Galaxy Note10: Official Introduction Samsung

Samsung appears to have released all of its flagship devices for 2019, but it seems that the next-generation models are almost finished as well. Industry analysts believe that what is coming up soon is the Galaxy S11 and its other variants. In recent weeks, rumours have been circulating about the final retail design of each version. Just recently, a reliable insider has reportedly uncovered renders of these devices. Earlier this week, images purported to be the S11 an S11e surfaced online. Now, it looks as if the S11+ will carry a main camera module with an odd arrangement.

For a while now, Samsung has been copying Apple's strategy of releasing multiple versions of their premium models. This does not seem to have changed as sources claim the impending S-series launch will add the S11, S11e, and S11+ to the roster. Most of the details regarding these new handsets are still unavailable, but the renders give consumers an idea of how the smartphones look like.

All three apparently share a similar form factor up front with the hole-punch camera on the top middle of the display. Additionally, Samsung has now done away with the waterfall display technology, which gives each version a screen with a more subtle curve on the edges. Now that the similarities are out of the way, it is time to look at each of the differences.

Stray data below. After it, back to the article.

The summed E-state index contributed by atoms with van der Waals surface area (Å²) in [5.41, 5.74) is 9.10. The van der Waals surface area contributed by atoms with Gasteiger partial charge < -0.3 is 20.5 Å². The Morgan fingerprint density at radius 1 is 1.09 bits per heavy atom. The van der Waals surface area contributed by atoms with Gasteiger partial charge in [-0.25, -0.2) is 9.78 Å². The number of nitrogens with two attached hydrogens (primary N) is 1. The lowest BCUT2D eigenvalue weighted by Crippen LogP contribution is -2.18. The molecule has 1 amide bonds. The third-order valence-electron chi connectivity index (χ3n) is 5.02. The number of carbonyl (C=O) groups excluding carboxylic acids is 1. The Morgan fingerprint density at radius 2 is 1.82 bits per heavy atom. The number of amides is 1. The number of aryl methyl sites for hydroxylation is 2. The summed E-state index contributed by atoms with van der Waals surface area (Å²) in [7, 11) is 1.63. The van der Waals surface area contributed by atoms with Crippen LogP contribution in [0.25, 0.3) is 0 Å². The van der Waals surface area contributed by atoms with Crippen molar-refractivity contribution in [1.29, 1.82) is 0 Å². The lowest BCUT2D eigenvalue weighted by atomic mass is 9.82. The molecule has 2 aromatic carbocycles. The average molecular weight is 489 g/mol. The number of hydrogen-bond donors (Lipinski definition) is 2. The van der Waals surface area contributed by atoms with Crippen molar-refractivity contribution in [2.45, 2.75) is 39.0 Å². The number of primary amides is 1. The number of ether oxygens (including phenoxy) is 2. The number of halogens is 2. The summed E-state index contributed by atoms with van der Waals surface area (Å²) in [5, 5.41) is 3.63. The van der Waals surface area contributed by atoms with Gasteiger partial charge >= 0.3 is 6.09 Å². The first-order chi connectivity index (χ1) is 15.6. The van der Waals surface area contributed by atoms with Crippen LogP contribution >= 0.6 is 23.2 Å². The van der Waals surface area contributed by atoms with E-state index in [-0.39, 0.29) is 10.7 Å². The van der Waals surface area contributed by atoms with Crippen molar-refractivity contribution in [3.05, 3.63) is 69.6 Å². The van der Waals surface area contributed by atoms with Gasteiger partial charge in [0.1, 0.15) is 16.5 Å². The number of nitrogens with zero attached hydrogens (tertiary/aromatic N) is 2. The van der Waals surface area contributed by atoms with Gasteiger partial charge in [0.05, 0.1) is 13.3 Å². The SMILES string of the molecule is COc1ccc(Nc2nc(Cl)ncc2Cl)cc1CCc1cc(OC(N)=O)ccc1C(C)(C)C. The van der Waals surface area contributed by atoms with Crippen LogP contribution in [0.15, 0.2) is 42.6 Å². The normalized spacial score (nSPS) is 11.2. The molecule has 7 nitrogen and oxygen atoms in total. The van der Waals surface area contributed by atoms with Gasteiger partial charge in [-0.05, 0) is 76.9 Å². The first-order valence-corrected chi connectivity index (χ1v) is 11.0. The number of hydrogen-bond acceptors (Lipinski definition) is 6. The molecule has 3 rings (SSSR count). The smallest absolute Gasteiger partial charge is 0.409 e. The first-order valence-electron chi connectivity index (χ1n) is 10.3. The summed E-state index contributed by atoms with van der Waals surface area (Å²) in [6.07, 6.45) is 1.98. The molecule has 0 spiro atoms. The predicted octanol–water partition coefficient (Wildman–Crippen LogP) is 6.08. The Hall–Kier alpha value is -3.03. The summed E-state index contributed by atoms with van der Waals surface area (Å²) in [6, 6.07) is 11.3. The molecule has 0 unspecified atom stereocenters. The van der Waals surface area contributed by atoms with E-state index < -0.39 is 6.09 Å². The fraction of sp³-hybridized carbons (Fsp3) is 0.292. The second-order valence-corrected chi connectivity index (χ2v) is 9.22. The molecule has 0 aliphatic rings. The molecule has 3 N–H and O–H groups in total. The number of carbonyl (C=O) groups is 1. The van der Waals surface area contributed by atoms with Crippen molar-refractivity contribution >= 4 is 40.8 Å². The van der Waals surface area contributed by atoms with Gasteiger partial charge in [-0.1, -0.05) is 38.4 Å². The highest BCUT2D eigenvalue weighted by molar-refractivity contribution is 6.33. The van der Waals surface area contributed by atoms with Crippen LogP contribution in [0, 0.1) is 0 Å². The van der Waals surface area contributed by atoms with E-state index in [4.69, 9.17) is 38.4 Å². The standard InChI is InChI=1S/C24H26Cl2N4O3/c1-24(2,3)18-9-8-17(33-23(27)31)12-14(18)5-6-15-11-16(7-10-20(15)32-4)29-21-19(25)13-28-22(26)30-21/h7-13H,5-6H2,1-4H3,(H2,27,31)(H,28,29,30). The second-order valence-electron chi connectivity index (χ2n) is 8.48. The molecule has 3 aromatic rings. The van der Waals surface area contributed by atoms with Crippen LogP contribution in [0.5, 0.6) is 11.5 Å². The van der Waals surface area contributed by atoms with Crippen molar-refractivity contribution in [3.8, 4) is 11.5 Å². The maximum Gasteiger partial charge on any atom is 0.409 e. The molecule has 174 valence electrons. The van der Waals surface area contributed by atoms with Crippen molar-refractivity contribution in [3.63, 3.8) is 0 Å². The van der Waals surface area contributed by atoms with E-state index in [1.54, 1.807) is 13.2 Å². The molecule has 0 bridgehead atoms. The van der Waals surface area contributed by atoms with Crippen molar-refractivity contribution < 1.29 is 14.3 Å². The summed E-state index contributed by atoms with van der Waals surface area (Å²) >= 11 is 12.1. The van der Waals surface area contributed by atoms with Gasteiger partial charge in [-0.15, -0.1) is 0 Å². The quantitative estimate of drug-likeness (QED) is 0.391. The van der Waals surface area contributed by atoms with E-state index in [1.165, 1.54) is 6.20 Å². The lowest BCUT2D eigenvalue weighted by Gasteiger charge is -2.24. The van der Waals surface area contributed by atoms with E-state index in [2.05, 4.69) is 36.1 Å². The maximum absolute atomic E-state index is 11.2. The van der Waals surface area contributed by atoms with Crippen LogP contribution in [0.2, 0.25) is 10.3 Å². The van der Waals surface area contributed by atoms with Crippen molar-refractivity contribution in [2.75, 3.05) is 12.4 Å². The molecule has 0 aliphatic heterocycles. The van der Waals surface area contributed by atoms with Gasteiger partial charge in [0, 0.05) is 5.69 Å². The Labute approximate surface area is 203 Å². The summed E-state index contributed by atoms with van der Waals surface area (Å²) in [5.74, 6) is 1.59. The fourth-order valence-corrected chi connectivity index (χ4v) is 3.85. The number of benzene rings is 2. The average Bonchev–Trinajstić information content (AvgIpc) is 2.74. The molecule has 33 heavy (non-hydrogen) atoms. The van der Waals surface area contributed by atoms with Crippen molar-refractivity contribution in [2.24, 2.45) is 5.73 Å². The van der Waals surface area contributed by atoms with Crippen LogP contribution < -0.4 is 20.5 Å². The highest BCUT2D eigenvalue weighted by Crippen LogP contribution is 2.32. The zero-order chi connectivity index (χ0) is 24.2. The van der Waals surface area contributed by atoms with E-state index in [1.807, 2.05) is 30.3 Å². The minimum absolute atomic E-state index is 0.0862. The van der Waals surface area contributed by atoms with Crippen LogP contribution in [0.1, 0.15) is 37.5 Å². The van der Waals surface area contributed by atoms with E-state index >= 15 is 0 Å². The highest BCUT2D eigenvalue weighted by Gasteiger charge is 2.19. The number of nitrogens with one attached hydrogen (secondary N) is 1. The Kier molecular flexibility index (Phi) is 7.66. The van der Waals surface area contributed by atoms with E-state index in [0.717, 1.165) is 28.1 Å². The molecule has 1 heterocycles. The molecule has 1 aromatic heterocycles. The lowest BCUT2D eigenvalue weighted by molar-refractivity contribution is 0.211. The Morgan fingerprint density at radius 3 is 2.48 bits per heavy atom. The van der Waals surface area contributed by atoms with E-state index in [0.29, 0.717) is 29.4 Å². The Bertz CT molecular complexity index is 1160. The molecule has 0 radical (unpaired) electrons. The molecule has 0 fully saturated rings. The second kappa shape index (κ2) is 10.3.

The S11e's main camera module houses three sensors and an LED flash, while the S11 sports a five-camera setup. The S11+ likewise comes with a five-camera module but with a wider gap between the lenses. The renders show that the sensors are scattered around almost randomly. Sources speculate that the spaces might be intentional and reserved for other components. On the other hand, these renders might not be a hundred per cent accurate as well, as implied by Android Authority.

Other key takeaways from the images suggest that the Bixby button might be finally getting the axe. Samsung's virtual assistant is evidently lagging behind its rivals, which is enough for the manufacturer to completely stop supporting the platform. Finally, it appears that the 3.5 mm headphone jack will not be making a return to the Galaxy S11+ and its other variants as well.

Samsung plans to outsource production to China
Samsung leads the global smartphone market with a 23 percent share AFP / Jung Yeon-je